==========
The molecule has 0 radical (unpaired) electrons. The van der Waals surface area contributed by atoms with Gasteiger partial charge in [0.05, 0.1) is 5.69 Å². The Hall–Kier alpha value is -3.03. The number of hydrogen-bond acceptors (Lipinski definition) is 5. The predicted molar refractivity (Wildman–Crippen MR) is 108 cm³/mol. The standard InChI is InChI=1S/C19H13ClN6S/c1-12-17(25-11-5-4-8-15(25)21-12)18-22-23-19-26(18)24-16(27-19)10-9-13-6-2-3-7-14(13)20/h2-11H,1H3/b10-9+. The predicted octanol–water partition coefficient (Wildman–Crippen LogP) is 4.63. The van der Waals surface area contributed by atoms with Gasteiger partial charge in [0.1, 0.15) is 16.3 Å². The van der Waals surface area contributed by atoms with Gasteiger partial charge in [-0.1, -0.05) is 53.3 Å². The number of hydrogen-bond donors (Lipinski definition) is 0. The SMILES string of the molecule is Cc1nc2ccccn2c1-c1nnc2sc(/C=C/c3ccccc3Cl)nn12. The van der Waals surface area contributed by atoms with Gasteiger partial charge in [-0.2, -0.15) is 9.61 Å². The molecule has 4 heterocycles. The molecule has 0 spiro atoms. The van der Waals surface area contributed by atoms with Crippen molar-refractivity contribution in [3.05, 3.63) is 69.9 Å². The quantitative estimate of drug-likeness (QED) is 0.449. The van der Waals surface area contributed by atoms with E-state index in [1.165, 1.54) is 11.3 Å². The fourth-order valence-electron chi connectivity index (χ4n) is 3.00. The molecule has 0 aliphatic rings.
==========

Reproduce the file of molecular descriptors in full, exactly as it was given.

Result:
The molecule has 0 radical (unpaired) electrons. The van der Waals surface area contributed by atoms with Gasteiger partial charge in [0.05, 0.1) is 5.69 Å². The Hall–Kier alpha value is -3.03. The number of hydrogen-bond acceptors (Lipinski definition) is 5. The predicted molar refractivity (Wildman–Crippen MR) is 108 cm³/mol. The standard InChI is InChI=1S/C19H13ClN6S/c1-12-17(25-11-5-4-8-15(25)21-12)18-22-23-19-26(18)24-16(27-19)10-9-13-6-2-3-7-14(13)20/h2-11H,1H3/b10-9+. The predicted octanol–water partition coefficient (Wildman–Crippen LogP) is 4.63. The van der Waals surface area contributed by atoms with Gasteiger partial charge in [0.1, 0.15) is 16.3 Å². The van der Waals surface area contributed by atoms with Gasteiger partial charge in [-0.1, -0.05) is 53.3 Å². The number of hydrogen-bond donors (Lipinski definition) is 0. The SMILES string of the molecule is Cc1nc2ccccn2c1-c1nnc2sc(/C=C/c3ccccc3Cl)nn12. The van der Waals surface area contributed by atoms with Gasteiger partial charge in [-0.2, -0.15) is 9.61 Å². The molecule has 4 heterocycles. The molecule has 0 spiro atoms. The van der Waals surface area contributed by atoms with Crippen molar-refractivity contribution in [3.05, 3.63) is 69.9 Å². The quantitative estimate of drug-likeness (QED) is 0.449. The van der Waals surface area contributed by atoms with E-state index in [1.165, 1.54) is 11.3 Å². The fourth-order valence-electron chi connectivity index (χ4n) is 3.00. The molecule has 0 aliphatic rings.